Journal of Applied Mathematics

Journal of Applied Mathematics / 2012 / Article

Letter to the Editor | Open Access

Volume 2012 |Article ID 102850 | 5 pages |

Variational Iteration Method for q-Difference Equations of Second Order

Received26 Apr 2012
Accepted06 Jun 2012
Published10 Jul 2012


Recently, Liu extended He's variational iteration method to strongly nonlinear q-difference equations. In this study, the iteration formula and the Lagrange multiplier are given in a more accurate way. The q-oscillation equation of second order is approximately solved to show the new Lagrange multiplier's validness.

1. Introduction

Generally, applying the variational iteration method (VIM) [1, 2] in differential equations follows the three steps:(a)establishing the correction functional;(b)identifying the Lagrange multipliers;(c)determining the initial iteration.

Obviously, the step (b) is crucial and critical in the method.

For the strongly nonlinear  -difference equation, where is the  -derivative [3], Liu [4] used the Lagrange multiplier which results in the iteration formula (see [4, (4.10) and (4.11)]):

In this paper, it is pointed out that the iteration formula (1.3) can be given in a more accurate way and a new Lagrange multiplier is explicitly identified.

2. Properties of -Calculus

2.1. -Calculus

Let   be a real continuous function. The -derivative is defined as and

The partial -derivative with respect to    is The corresponding -integral [5] is

2.2. -Leibniz Product Law

One has

2.3. -Integration by Parts

One has

The properties above are needed in the construction of the correction functional for -difference equations. For more results and properties in -calculus, readers are referred to the recent monographs [58].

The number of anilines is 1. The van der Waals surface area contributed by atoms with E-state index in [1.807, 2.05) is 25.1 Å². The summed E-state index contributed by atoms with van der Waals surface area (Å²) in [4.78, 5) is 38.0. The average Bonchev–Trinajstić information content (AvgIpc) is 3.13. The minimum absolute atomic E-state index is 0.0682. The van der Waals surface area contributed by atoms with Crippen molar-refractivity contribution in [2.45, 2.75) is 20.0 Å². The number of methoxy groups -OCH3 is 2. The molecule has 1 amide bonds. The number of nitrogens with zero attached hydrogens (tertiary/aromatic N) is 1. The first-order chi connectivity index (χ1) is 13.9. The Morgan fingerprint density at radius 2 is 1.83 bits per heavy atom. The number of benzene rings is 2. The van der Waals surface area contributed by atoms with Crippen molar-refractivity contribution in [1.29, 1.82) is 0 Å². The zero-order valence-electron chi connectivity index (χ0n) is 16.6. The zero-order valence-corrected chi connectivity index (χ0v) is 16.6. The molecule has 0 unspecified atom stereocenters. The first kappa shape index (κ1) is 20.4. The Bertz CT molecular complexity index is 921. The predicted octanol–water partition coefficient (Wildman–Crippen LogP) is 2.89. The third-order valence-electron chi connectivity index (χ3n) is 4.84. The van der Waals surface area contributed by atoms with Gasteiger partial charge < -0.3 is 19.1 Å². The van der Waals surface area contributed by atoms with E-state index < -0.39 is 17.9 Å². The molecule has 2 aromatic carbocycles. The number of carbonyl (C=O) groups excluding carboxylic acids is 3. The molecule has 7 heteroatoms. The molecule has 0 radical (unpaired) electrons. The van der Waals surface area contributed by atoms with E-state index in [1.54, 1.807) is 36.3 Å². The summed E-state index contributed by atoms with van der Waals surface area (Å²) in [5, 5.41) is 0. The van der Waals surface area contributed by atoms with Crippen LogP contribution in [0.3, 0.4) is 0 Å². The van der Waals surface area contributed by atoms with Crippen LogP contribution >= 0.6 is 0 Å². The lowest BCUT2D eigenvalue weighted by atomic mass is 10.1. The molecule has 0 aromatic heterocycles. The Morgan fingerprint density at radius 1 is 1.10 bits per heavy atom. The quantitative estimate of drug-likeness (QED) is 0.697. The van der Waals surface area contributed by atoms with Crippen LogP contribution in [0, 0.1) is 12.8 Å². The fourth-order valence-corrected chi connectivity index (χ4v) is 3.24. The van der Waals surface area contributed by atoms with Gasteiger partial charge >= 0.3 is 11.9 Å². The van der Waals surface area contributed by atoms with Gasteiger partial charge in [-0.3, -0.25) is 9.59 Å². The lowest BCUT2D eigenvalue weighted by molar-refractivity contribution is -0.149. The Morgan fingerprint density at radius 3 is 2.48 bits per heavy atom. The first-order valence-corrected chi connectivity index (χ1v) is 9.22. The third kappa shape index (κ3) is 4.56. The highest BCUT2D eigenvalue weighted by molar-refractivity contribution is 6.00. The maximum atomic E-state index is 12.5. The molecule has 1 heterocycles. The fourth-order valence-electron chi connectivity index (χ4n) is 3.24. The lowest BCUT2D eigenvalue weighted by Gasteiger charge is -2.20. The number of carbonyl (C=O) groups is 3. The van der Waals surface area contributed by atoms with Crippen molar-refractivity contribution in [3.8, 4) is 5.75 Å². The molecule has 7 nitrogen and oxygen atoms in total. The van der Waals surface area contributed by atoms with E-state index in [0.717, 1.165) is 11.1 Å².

3. A -Analogue of Lagrange Multiplier

In order to identify the Lagrange multipliers of the -difference equations, we first establish the correctional functional for (1.1) as

The correction functional here is different from the one in ordinary calculus since the parameter “disappears” after the integration by parts (2.5) each time. As a result, we use in the above functional.

We only need to consider the leading term when other terms are restricted variations in (1.1)

Through the integration by parts (2.5), we can have where is the variation operator and “′” denotes the  -derivative with respect to . As a result, the system of the Lagrange multiplier can be obtained: the coefficient of ,the coefficient of the coefficient of in the  -integral : ,from which we can get instead of in [4]. More introductions to the identification of various Lagrange multipliers of the VIM can be found in [9, 10].

We also can show the above -analogue of Lagrange multiplier’s validness. For , let be the time scale: , where is the set of positive integers. For the real continuous function , a -oscillator equation of second order is

From (3.4), the iteration formula can be given as

Starting from the initial iteration , the successive approximate solutions can be obtained as The limit is an exact solution of (3.5). Here    is one of the  -exponential functions.

4. Conclusions

In the past ten years, the VIM has been one of the often used nonlinear methods. The  -derivative is a deformation of the classical derivative and it has played a crucial role in quantum mechanics and quantum calculus. In this study, the method is successfully extended to difference equations of second order. A -analogue of Lagrange multiplier is presented. Readers who feel interested in the initial value problems of the difference equations are referred to [1117].


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Copyright © 2012 Guo-Cheng Wu. This is an open access article distributed under the Creative Commons Attribution License, which permits unrestricted use, distribution, and reproduction in any medium, provided the original work is properly cited.

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